The simple answer is no.  The most important component in fat loss, improving performance (in most sports, including running), boosting overall health, and reshaping your physique is weight training. If you love to run that’s great, but to improve general health and prevent injuries, resistance training is a must. Here’s just a few things that you will see once you incorporate a sound training program into your running routine:

 

  • strengthen joints & bone health✓
  • injury- & ache-free ✓
  • build muscle ✓
  • improved running time & performance ✓
  • less body fat ✓
  • more energy ✓
  • improved back health (via core training) ✓
  • better body composition / less body fat ✓
  • improved posture ✓

 

Most people (though they may not know it) have muscle imbalances. It happens, unless you have OCD (Obsessive Compulsive disorder) and use your right side equally as your left (ie. carry groceries in both hands all the time, switch sides when shoveling the walks, etc) you have some muscle imbalances. And the body is excellent at adapting to conditions when things don’t feel right. So, you go for a run and if you have weak glutes (butt muscles) which most people do (from sitting at work all day or just not exercising) you may end up compensating by over loading the knees with more work than they can handle. This will eventually create knee problems which can, in turn, lead to ankle problems and potentially more. Or if you don’t do any strength training to build the necessary strength in your legs your running gait can be skewed and cause pain and injury. In fact, according to the American Academy of Physical Medicine and Rehabilitation roughly 70% of runners will get an injury sometime during their running career.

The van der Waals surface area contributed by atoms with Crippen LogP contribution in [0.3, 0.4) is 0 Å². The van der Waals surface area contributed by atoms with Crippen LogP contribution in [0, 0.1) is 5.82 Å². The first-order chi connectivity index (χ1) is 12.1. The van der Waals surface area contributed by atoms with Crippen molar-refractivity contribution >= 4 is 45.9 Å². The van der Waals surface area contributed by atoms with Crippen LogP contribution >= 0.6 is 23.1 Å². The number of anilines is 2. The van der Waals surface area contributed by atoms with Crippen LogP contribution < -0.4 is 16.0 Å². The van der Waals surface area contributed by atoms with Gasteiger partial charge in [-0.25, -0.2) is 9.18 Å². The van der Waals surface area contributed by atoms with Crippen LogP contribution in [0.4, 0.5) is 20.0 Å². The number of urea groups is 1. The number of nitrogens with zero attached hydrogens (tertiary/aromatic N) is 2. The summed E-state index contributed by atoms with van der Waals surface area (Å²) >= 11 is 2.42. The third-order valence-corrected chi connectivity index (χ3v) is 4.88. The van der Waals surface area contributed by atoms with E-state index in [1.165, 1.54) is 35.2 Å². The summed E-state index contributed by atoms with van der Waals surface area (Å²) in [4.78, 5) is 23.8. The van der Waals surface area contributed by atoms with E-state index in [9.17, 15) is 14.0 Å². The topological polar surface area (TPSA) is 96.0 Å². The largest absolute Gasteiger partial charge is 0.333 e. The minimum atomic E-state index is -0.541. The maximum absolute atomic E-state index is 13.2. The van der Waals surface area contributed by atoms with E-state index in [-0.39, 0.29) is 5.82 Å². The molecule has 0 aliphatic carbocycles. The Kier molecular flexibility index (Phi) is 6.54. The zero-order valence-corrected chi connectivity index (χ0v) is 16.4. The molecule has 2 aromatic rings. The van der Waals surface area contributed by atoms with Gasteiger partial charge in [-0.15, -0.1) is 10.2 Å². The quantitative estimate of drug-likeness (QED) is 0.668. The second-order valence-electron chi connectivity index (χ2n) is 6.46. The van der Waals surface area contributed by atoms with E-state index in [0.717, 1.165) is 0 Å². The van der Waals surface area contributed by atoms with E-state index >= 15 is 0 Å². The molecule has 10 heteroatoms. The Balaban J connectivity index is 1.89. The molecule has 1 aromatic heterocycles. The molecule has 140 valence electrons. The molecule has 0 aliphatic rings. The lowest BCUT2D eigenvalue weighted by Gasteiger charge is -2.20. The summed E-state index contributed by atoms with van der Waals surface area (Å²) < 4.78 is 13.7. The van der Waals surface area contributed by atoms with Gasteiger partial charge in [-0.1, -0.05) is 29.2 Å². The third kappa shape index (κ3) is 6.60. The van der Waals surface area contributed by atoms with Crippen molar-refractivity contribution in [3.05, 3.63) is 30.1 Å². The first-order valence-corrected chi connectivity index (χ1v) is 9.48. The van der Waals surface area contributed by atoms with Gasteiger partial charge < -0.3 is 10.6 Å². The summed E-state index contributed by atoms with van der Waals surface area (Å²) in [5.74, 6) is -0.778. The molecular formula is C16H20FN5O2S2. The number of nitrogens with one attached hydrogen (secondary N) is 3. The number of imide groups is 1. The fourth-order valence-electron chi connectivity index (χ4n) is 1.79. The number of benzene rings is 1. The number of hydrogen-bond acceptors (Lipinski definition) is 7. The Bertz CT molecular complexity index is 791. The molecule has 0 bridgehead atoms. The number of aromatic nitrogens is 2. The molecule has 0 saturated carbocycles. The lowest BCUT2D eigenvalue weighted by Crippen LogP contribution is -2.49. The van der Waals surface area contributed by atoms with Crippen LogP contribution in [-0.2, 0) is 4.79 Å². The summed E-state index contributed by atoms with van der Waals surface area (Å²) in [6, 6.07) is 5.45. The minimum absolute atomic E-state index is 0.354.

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It’s actually quite rare to hear that a runner is injury or pain free. Unless they are incorporating the right strength training and stretching program that can help prevent aches and pains there’s usually something that hurts. With the most common problems being: runner’s knee, hip pain, achilles tendinitis, plantar fasciatis, IT band syndrome, wouldn’t you want to avoid these debilitating pains? If you currently have any of these then get started with a good program or see a certified trainer. You can run pain-free. And if you’re one of the few with no aches and pains (yet), then get started lifting some weights to improve your speed, time, and overall physique.

 

 

 

 

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